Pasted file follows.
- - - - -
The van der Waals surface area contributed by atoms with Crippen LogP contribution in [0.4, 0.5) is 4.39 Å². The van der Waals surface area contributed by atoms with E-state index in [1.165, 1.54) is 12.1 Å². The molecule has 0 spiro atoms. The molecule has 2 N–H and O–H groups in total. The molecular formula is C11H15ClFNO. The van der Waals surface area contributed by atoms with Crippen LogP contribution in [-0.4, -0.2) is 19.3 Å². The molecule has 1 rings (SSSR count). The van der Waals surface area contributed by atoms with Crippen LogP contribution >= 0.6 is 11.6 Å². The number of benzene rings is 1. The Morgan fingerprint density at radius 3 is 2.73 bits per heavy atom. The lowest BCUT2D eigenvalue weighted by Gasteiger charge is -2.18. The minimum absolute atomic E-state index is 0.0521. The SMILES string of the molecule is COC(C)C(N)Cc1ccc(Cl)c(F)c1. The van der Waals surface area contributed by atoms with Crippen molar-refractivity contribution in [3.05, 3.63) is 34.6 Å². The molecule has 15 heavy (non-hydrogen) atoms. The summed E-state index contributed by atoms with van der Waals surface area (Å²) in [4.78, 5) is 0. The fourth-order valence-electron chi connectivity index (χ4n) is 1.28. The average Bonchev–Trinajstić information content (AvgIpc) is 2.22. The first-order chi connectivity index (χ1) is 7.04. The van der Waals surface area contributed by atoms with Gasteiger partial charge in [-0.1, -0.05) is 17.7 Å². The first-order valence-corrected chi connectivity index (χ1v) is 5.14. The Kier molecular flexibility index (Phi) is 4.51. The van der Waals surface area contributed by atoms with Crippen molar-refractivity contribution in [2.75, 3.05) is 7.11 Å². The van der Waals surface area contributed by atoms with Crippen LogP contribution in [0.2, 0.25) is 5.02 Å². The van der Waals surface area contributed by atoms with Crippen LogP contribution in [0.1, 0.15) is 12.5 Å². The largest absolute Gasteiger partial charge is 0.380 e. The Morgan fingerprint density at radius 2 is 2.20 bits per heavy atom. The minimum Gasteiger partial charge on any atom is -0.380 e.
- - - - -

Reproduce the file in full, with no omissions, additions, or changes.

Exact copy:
The van der Waals surface area contributed by atoms with Crippen LogP contribution in [0.4, 0.5) is 4.39 Å². The van der Waals surface area contributed by atoms with E-state index in [1.165, 1.54) is 12.1 Å². The molecule has 0 spiro atoms. The molecule has 2 N–H and O–H groups in total. The molecular formula is C11H15ClFNO. The van der Waals surface area contributed by atoms with Crippen LogP contribution in [-0.4, -0.2) is 19.3 Å². The molecule has 1 rings (SSSR count). The van der Waals surface area contributed by atoms with Crippen LogP contribution >= 0.6 is 11.6 Å². The number of benzene rings is 1. The Morgan fingerprint density at radius 3 is 2.73 bits per heavy atom. The lowest BCUT2D eigenvalue weighted by Gasteiger charge is -2.18. The minimum absolute atomic E-state index is 0.0521. The SMILES string of the molecule is COC(C)C(N)Cc1ccc(Cl)c(F)c1. The van der Waals surface area contributed by atoms with Crippen molar-refractivity contribution in [3.05, 3.63) is 34.6 Å². The molecule has 15 heavy (non-hydrogen) atoms. The summed E-state index contributed by atoms with van der Waals surface area (Å²) in [4.78, 5) is 0. The fourth-order valence-electron chi connectivity index (χ4n) is 1.28. The average Bonchev–Trinajstić information content (AvgIpc) is 2.22. The first-order chi connectivity index (χ1) is 7.04. The van der Waals surface area contributed by atoms with Gasteiger partial charge in [-0.1, -0.05) is 17.7 Å². The first-order valence-corrected chi connectivity index (χ1v) is 5.14. The Kier molecular flexibility index (Phi) is 4.51. The van der Waals surface area contributed by atoms with Crippen molar-refractivity contribution in [2.75, 3.05) is 7.11 Å². The van der Waals surface area contributed by atoms with Crippen LogP contribution in [0.2, 0.25) is 5.02 Å². The van der Waals surface area contributed by atoms with Crippen LogP contribution in [0.1, 0.15) is 12.5 Å². The largest absolute Gasteiger partial charge is 0.380 e. The Morgan fingerprint density at radius 2 is 2.20 bits per heavy atom. The minimum Gasteiger partial charge on any atom is -0.380 e.